The American hospital ship arrives in Haiti

On Monday, Nov, 4, the U.S. hospital ship USNS Comfort anchored in Port-au-Prince Bay. U.S. military doctors will be in Haiti for a period of 10 days, from Nov. 4 to Nov. 13 as part of a humanitarian medical assistance mission. They will be providing pediatric, ophthalmic and dental care and perform surgeries. Continue reading

Religions for Peace calls for a truce and invites actors to take part of dialogue

On Monday, Nov, 4 the country will approach the third month of social unrest and stoppage of most activities including school. The United Nations spoke of about fifty people killed during this period and fears a stalemate. It is in this context that the interreligious organization Religions for Peace asked for a truce and invited political actors to take the part of a dialogue to find a solution to this crisis. Continue reading

Ganthier and Fond-Parisien left to the bandits

For several weeks, violence on the national road # 8, in Croix-des-Bouquets, Ganthier, Fond-Parisien, Fond-Verrettes and Thiotte has increased. Residents are frightened due to lack of police patrols and the powerlessness of the police. On Nov. 2, unidentified individuals in Ganthier intercepted a vehicle driven by Jean Robert Omuscart, a police officer. They killed him as well as the passenger who was accompanying him. That same day, a shopkeeper and a van driver were victims of murderous bullets from the bandits who operate in this community. Continue reading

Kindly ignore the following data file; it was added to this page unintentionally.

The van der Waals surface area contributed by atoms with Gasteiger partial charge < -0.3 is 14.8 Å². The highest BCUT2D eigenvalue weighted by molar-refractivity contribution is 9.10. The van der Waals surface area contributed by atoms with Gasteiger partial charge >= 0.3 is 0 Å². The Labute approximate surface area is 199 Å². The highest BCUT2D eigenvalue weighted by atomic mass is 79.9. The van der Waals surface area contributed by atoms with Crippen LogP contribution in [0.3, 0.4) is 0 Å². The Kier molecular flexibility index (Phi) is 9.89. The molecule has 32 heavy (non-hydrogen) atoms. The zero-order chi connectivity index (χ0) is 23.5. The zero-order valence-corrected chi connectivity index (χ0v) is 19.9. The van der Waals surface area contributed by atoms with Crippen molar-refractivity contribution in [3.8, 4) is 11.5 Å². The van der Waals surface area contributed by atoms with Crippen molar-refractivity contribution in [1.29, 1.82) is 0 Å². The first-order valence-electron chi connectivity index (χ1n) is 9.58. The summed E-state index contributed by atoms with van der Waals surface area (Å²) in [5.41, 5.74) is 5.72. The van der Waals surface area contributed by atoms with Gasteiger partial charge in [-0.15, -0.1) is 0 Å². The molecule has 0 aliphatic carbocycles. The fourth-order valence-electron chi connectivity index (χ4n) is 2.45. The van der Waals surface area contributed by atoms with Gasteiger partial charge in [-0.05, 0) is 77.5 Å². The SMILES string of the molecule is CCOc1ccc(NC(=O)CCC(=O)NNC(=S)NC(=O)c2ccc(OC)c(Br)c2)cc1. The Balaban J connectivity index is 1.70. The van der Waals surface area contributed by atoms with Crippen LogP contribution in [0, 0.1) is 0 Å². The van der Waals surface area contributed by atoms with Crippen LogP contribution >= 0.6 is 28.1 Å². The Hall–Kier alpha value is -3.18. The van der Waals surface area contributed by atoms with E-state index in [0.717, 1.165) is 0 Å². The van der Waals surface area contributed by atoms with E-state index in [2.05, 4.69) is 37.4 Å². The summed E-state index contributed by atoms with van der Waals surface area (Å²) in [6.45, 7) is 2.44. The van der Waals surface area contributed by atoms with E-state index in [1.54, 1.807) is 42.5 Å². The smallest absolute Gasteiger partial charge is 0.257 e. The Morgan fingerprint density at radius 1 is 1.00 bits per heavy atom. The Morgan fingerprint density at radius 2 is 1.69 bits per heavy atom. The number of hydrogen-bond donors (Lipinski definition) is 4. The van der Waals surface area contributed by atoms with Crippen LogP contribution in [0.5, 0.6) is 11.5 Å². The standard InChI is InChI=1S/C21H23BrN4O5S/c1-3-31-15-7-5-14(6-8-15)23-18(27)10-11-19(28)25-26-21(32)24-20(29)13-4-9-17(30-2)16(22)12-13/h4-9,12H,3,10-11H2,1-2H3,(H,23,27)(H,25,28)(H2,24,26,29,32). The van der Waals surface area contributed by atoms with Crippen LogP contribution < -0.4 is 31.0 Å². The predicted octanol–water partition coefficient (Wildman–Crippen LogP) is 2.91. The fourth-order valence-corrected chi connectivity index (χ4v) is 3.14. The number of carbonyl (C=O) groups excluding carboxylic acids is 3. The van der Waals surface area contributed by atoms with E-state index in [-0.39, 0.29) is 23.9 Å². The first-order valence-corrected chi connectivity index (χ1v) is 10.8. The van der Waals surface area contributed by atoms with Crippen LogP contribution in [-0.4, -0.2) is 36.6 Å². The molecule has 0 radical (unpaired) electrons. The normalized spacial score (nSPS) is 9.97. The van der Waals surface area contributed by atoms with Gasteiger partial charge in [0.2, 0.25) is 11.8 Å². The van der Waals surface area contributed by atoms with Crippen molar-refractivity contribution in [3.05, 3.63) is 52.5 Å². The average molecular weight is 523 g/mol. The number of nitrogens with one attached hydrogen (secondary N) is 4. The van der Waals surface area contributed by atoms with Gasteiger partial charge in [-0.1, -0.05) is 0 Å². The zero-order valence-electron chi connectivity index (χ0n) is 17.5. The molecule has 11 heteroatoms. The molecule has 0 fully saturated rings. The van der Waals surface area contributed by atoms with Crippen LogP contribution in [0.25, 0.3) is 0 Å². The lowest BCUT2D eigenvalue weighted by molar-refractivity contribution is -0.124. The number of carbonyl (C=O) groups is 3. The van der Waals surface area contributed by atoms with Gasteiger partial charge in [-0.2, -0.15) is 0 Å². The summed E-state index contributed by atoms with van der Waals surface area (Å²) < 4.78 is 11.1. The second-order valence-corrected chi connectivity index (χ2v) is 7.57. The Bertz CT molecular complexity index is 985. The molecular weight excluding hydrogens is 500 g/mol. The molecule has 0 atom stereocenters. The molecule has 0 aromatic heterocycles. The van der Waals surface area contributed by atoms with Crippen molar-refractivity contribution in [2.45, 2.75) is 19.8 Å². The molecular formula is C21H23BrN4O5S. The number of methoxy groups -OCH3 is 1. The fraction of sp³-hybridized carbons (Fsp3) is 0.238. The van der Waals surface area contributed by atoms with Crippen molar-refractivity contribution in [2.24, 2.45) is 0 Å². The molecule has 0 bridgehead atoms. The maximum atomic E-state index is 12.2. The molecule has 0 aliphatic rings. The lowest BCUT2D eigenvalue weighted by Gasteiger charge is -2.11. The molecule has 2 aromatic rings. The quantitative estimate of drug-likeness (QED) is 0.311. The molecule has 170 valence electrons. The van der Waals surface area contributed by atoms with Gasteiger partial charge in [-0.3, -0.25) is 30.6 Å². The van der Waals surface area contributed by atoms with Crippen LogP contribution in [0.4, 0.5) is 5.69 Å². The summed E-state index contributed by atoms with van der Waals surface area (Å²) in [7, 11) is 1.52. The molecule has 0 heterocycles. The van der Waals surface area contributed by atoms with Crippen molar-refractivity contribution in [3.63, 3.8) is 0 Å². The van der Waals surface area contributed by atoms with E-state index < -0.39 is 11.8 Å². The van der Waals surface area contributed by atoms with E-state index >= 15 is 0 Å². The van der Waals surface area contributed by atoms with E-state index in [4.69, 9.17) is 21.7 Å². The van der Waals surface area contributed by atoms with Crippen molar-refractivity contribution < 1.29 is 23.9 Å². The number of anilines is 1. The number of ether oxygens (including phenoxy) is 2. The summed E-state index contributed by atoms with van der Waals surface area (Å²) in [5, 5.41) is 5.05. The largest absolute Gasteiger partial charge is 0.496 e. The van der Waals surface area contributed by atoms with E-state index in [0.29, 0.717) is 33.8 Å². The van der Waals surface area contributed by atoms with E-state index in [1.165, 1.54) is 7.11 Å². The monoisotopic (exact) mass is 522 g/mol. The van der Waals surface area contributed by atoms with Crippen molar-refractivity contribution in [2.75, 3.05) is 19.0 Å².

Banks in downtown Port-au-Prince functioning

Despite the difficult climate, the banking system is functioning in the downtown area. On Monday, Nov. 4, the Bank of the Republic of Haiti (BRH) and some commercial banks opened their branches despite a drastic downturn in commercial activities in the area because of “peyi lok” situation. Continue reading

Trump Administration Quietly Blocking TPS Holders From Permanent Residency, Say Attorneys

Immigration attorneys say the Trump Administration has started to reject its own written rules, effectively making it impossible for many people with Temporary Protected Status to get permanent residency in the United States. The move essentially cuts off a path to citizenship for TPS holders from Haiti, El Salvador, Honduras and other countries, many of whom have lived in the U.S. for decades. Continue reading

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